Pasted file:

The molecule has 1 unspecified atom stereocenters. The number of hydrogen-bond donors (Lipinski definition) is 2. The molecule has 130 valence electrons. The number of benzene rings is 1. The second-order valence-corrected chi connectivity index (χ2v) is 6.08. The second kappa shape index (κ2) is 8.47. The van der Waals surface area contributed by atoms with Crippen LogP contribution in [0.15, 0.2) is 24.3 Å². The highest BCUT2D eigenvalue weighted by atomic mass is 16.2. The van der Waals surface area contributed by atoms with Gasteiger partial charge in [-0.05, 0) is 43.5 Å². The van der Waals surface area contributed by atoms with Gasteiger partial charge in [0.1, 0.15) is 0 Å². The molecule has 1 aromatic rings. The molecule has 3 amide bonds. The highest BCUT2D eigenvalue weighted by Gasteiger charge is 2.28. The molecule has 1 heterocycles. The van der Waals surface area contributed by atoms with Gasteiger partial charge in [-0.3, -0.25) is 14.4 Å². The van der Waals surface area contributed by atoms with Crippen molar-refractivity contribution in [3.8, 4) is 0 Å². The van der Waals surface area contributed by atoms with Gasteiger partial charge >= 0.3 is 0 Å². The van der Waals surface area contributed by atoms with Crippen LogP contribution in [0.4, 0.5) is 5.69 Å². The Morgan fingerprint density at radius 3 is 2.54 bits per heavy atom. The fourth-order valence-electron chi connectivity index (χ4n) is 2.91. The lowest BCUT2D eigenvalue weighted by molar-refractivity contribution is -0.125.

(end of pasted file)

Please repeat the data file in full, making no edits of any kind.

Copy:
The molecule has 1 unspecified atom stereocenters. The number of hydrogen-bond donors (Lipinski definition) is 2. The molecule has 130 valence electrons. The number of benzene rings is 1. The second-order valence-corrected chi connectivity index (χ2v) is 6.08. The second kappa shape index (κ2) is 8.47. The van der Waals surface area contributed by atoms with Crippen LogP contribution in [0.15, 0.2) is 24.3 Å². The highest BCUT2D eigenvalue weighted by atomic mass is 16.2. The van der Waals surface area contributed by atoms with Gasteiger partial charge in [-0.05, 0) is 43.5 Å². The van der Waals surface area contributed by atoms with Gasteiger partial charge in [0.1, 0.15) is 0 Å². The molecule has 1 aromatic rings. The molecule has 3 amide bonds. The highest BCUT2D eigenvalue weighted by Gasteiger charge is 2.28. The molecule has 1 heterocycles. The van der Waals surface area contributed by atoms with Gasteiger partial charge in [-0.3, -0.25) is 14.4 Å². The van der Waals surface area contributed by atoms with Crippen molar-refractivity contribution in [3.8, 4) is 0 Å². The van der Waals surface area contributed by atoms with Gasteiger partial charge >= 0.3 is 0 Å². The van der Waals surface area contributed by atoms with Crippen LogP contribution in [0.4, 0.5) is 5.69 Å². The Morgan fingerprint density at radius 3 is 2.54 bits per heavy atom. The fourth-order valence-electron chi connectivity index (χ4n) is 2.91. The lowest BCUT2D eigenvalue weighted by molar-refractivity contribution is -0.125.